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Efforts to Pass Global Ocean Protection Agreement Fail

A fifth attempt to pass a global treaty to safeguard the world’s oceans and marine life has failed, according to BBC.com.

Discussions to pass the UN High Seas Treaty continued for two weeks in New York, without governments able to come to agreement on the terms. Only 1.2% of international waters are protected, said the BBC, despite the fact that international waters represent almost two-thirds of the world’s oceans. Marine life living outside this small protected area is at risk of harm by overfishing, shipping traffic and climate change.

The UN Convention on the Law of the Sea was the last international agreement on ocean protection, signed 40 years ago in 1982. This agreement defined international waters, called the high seas, where all countries had the right to fish, ship and conduct research.

Image: Eyal Warshavsky-Corbis

"The high seas are the vital blue heart of the planet,” said senior high seas advisor at the International Union for the Conservation of Nature (IUCN), Kristina Gjerde. The IUCN documents the status of the world’ biodiversity. “What happens on the high seas affects our coastal communities, affects our fisheries, affects our biodiversity – things we all care so much about,” she told the BBC.

Over two weeks, 168 members of the original treaty came together to try and make a new agreement. Prior to the meeting, over 70 countries had already agreed to put 30% of the world’s oceans into protected areas. This would regulate the amount of fishing that could take place, exploration activities like deep-sea mining, and routes of shipping lanes. However, countries failed to reach agreement on key issues of fishing rights, as well as funding and support for developing countries.

There are concerns around the safety of marine life in light of the fact that activities such as deep-sea mining have a potentially toxic impact on marine life – and also that some species, without protection, will become extinct before they are even discovered. According to research published earlier this year funded by the National Oceanic and Atmospheric Administration, around 10% to 15% of marine species currently risk extinction.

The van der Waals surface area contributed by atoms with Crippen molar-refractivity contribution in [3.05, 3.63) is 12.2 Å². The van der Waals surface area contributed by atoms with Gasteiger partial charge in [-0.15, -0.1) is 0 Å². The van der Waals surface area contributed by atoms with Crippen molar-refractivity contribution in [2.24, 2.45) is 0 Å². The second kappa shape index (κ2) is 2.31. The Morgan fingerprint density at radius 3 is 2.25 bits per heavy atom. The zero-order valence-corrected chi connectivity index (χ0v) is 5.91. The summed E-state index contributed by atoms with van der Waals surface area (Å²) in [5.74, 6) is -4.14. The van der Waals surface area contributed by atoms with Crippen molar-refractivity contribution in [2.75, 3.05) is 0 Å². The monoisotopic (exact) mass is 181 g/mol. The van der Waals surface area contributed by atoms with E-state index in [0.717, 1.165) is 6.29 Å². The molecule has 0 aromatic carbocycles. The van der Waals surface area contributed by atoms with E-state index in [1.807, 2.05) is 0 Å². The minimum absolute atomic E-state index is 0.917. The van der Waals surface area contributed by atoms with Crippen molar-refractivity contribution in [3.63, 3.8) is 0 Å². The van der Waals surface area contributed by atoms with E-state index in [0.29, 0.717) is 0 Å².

Image: Environmental JusticeFoundation

Sharks and rays are among those expected to be greatest hit by the failure to pass the treaty. According to the IUCN, they face a global extinction crisis and are among the most threatened species in the world. Not only are sharks and rays overfished – leading to rapid population declines – but they, along with other migratory species like turtles and whales, come into close contact with human activities, which can cause severe injuries and death.

“Threats to global marine life are severe and worsening every day,” said executive director of Animal Survival International, David Barritt.

“This treaty is absolutely critical to the survival of countless marine species, upon which entire ecosystems rely. The oceans are the lifeblood of our world, and failing to protect them is failing to secure the very future of our planet.”

 

Banner: Image: Whale Center of New England

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